Augustus Young       light verse, poetry and prose
a webzine of new and unpublished work

      The General Shortage of Time


 If you’re reading this I’d be surprised.
 The entire world is up to its eyes.
 Everybody is at their wits’ ends.
 What with job, family, needy friends,
 It’s impossible to find quality time
 away from this assembly line
 cut so fine one hangs on by a thread
 till it snaps and, time up, so we’re dead.
Being Me
I’m easy to ignore
if you want a quiet life,
an autodidact bore
whose pedantry means strife,
I scorn received views,
an opportunist of ideas.
Arguments I always lose
with my temper, if I’m teased.
But after words I am
ashamed for being such a half-
wit. Yet even the door I slam
won’t close, and I can hear them laugh.
I’m easy to ignore,
if you don’t answer the door.
Failed Poet

My muse is out of fashion
as she likes to share a joke.
This makes me a failed poet.
Nevertheless, I bash on
hoping the facetious ground
will crack open under me,
and the abyss is profound
enough for prefab tropes whose
import is deadly serious.
‘Don’t make me laugh’, my muse
amuses herself. ‘Fame for us
will be predictably
boring as ideal couples, 
and the bottom line will be
a couplet.’ My muse chuckles,
‘Just leave the jollies prevail.
Our success will be to fail’.

Family Crest

Fulminis Instar
(like lightning)
In sunshine I smile.
When it rains, I cry.
On a cloudy day
I’m prone to pining
for the silver lining.
Alas when it snows
I’m the last murk-rose
falling on its thorns.
However, in a storm
I’m completely my own
self, shouting what I like
about what I hate.
Still as I can’t wait
my thunder will come
before the lightning,
which conducts the strike
so, it earths my groan 
and there’s no harm done.  


Apres le deluge, l’autre deluge
When you smell
the skid of a tyre,
the smoke of a gun,
you know you are finished.
You die into
burnt offerings.   
When you smell
seaweed at low tide
your wounds close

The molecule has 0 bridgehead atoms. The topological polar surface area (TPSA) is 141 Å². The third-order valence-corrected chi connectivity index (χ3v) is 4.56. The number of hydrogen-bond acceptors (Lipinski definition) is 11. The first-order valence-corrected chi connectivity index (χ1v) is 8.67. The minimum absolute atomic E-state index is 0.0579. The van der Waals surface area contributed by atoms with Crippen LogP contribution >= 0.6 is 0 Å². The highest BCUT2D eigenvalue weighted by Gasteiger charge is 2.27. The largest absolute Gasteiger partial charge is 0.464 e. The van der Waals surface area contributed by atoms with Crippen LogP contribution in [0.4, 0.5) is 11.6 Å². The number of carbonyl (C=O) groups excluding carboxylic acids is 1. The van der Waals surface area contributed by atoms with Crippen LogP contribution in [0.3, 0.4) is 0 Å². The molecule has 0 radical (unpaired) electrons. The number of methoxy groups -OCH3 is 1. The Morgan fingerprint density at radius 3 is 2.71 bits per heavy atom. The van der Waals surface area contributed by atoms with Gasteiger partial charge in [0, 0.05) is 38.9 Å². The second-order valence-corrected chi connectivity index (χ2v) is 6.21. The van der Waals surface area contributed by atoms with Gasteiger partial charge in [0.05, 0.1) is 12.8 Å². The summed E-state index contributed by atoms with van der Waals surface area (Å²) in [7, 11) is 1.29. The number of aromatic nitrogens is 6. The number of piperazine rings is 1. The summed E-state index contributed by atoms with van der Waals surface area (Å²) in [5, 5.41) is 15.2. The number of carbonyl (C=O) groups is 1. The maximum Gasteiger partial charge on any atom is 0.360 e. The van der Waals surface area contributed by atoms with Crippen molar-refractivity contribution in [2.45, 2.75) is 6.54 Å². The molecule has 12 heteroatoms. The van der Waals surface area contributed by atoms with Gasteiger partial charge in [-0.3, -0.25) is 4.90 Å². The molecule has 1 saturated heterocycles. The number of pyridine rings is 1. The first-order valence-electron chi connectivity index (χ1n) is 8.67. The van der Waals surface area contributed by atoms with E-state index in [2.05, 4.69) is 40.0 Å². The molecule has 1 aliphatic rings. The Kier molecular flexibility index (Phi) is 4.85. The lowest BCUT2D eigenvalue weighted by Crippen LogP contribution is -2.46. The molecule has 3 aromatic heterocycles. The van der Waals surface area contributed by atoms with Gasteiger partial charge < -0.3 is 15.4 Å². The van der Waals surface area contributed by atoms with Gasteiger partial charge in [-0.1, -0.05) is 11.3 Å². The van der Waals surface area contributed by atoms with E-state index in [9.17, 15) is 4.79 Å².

like the womb
after a birth.
When the cherry blossom
is blown to ground
by the winds,
it deserves better
than down
the gutter.  
When the rains stop
the evaporating air
leaves life breathless,
and the freshness of the earth
is skin warming.
O joy.
Unfair Exchange
I’m not what’s called a nice person.
I don’t see the world in a soft light.
As a dog I’d not be the worst one.
With a bark better than its bite.
If I asked you how you’re feeling,
and you’d say ‘I’m good’, I’d blurt, ‘Smug,
only heaven can judge’. Appealing
to God is the act of a thug.
But still, I’m not a hypocrite.
I see the worst in everyone,
and myself. Expect, should you meet
me half way, my half will be none.
Yours I am sure will be replete
with the milk of human kindness
which I will drink to the dregs neat
in an exchange for a wine list. 


The Editor

Augustus gives me work in progress,
‘To look over. I’m not sure…’. I fail,
in my unworldly way, to notice
he is displaying his peacock’s tail. 
Treating the poem as a feather duster,
I comb out the detritus picked up.
Then pluck out fluff I think lacklustre,
and give the sticky handle a rub.
If not best pleased, he doesn’t show it,
at least to me. He is above pique.
His secretary tells me the poet
will be getting back to me in a week.
Shipping Baudelaire
My company is Laugh-A-line.
O my Sorrow is doing fine
as a sacred stowaway
on the good ship called Mayday.
I’m the captain of Pleasantries
who’s happy to shoot the breeze
with the crew even on the brink
of disaster. We’ll sing as we sink.
Sorrow, you’ll survive the wreck
and have the last sigh below deck
in a subterranean cave
where bubbles send to a wave 
a message, ‘Ride white-horses
and you can reclaim the forces
that will make the ocean rock,
renewing the world’s laughing stock’.